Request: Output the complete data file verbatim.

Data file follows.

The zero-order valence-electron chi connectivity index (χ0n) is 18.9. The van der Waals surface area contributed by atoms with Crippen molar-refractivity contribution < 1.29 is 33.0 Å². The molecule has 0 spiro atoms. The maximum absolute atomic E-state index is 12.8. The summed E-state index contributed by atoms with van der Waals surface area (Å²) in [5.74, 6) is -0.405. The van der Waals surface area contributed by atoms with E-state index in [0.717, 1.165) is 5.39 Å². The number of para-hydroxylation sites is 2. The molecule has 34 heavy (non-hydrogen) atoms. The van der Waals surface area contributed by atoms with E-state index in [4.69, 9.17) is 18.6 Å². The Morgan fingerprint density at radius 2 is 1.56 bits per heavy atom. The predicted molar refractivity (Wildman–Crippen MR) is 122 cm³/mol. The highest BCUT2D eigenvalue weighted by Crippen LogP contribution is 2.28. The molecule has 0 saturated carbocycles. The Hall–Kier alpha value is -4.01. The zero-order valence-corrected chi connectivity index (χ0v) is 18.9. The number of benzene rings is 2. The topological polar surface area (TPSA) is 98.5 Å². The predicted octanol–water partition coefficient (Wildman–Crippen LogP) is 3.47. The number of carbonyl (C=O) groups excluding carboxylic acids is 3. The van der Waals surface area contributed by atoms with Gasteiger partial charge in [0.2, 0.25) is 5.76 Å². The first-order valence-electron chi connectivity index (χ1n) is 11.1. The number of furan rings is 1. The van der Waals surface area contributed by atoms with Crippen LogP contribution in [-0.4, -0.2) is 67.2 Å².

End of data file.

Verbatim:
The zero-order valence-electron chi connectivity index (χ0n) is 18.9. The van der Waals surface area contributed by atoms with Crippen molar-refractivity contribution < 1.29 is 33.0 Å². The molecule has 0 spiro atoms. The maximum absolute atomic E-state index is 12.8. The summed E-state index contributed by atoms with van der Waals surface area (Å²) in [5.74, 6) is -0.405. The van der Waals surface area contributed by atoms with E-state index in [0.717, 1.165) is 5.39 Å². The number of para-hydroxylation sites is 2. The molecule has 34 heavy (non-hydrogen) atoms. The van der Waals surface area contributed by atoms with E-state index in [4.69, 9.17) is 18.6 Å². The Morgan fingerprint density at radius 2 is 1.56 bits per heavy atom. The predicted molar refractivity (Wildman–Crippen MR) is 122 cm³/mol. The highest BCUT2D eigenvalue weighted by Crippen LogP contribution is 2.28. The molecule has 0 saturated carbocycles. The Hall–Kier alpha value is -4.01. The zero-order valence-corrected chi connectivity index (χ0v) is 18.9. The number of benzene rings is 2. The topological polar surface area (TPSA) is 98.5 Å². The predicted octanol–water partition coefficient (Wildman–Crippen LogP) is 3.47. The number of carbonyl (C=O) groups excluding carboxylic acids is 3. The van der Waals surface area contributed by atoms with Gasteiger partial charge in [0.2, 0.25) is 5.76 Å². The first-order valence-electron chi connectivity index (χ1n) is 11.1. The number of furan rings is 1. The van der Waals surface area contributed by atoms with Crippen LogP contribution in [-0.4, -0.2) is 67.2 Å².